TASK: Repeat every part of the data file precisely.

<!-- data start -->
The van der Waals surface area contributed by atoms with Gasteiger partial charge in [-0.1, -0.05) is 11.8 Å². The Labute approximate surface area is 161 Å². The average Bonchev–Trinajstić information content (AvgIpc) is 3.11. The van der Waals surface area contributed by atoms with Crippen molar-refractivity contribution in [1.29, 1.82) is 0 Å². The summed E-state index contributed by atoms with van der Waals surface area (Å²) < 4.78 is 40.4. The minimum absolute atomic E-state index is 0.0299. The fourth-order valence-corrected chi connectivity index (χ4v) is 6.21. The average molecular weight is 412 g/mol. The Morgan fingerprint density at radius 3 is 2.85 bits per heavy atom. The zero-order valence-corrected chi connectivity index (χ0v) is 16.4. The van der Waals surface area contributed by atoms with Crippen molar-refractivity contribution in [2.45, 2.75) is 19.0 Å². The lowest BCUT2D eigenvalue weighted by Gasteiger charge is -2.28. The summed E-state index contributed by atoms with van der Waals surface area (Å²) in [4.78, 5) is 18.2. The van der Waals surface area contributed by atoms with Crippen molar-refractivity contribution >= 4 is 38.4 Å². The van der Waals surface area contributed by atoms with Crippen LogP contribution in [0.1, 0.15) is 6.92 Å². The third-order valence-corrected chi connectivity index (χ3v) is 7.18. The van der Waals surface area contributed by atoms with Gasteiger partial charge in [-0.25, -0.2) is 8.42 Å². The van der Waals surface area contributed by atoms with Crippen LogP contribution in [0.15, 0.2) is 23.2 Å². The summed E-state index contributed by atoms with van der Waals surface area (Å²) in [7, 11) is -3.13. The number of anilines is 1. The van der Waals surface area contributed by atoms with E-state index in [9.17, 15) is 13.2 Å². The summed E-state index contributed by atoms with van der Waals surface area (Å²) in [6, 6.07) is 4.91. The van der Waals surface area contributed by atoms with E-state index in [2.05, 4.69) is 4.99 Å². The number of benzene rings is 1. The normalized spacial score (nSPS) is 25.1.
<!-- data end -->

The van der Waals surface area contributed by atoms with Gasteiger partial charge in [-0.1, -0.05) is 11.8 Å². The Labute approximate surface area is 161 Å². The average Bonchev–Trinajstić information content (AvgIpc) is 3.11. The van der Waals surface area contributed by atoms with Crippen molar-refractivity contribution in [1.29, 1.82) is 0 Å². The summed E-state index contributed by atoms with van der Waals surface area (Å²) < 4.78 is 40.4. The minimum absolute atomic E-state index is 0.0299. The fourth-order valence-corrected chi connectivity index (χ4v) is 6.21. The average molecular weight is 412 g/mol. The Morgan fingerprint density at radius 3 is 2.85 bits per heavy atom. The zero-order valence-corrected chi connectivity index (χ0v) is 16.4. The van der Waals surface area contributed by atoms with Crippen molar-refractivity contribution in [2.45, 2.75) is 19.0 Å². The lowest BCUT2D eigenvalue weighted by Gasteiger charge is -2.28. The summed E-state index contributed by atoms with van der Waals surface area (Å²) in [4.78, 5) is 18.2. The van der Waals surface area contributed by atoms with Crippen molar-refractivity contribution >= 4 is 38.4 Å². The van der Waals surface area contributed by atoms with Crippen LogP contribution in [0.1, 0.15) is 6.92 Å². The third-order valence-corrected chi connectivity index (χ3v) is 7.18. The van der Waals surface area contributed by atoms with Gasteiger partial charge in [-0.25, -0.2) is 8.42 Å². The van der Waals surface area contributed by atoms with Crippen LogP contribution in [0.15, 0.2) is 23.2 Å². The summed E-state index contributed by atoms with van der Waals surface area (Å²) in [7, 11) is -3.13. The number of anilines is 1. The van der Waals surface area contributed by atoms with E-state index in [9.17, 15) is 13.2 Å². The summed E-state index contributed by atoms with van der Waals surface area (Å²) in [6, 6.07) is 4.91. The van der Waals surface area contributed by atoms with E-state index in [2.05, 4.69) is 4.99 Å². The number of benzene rings is 1. The normalized spacial score (nSPS) is 25.1.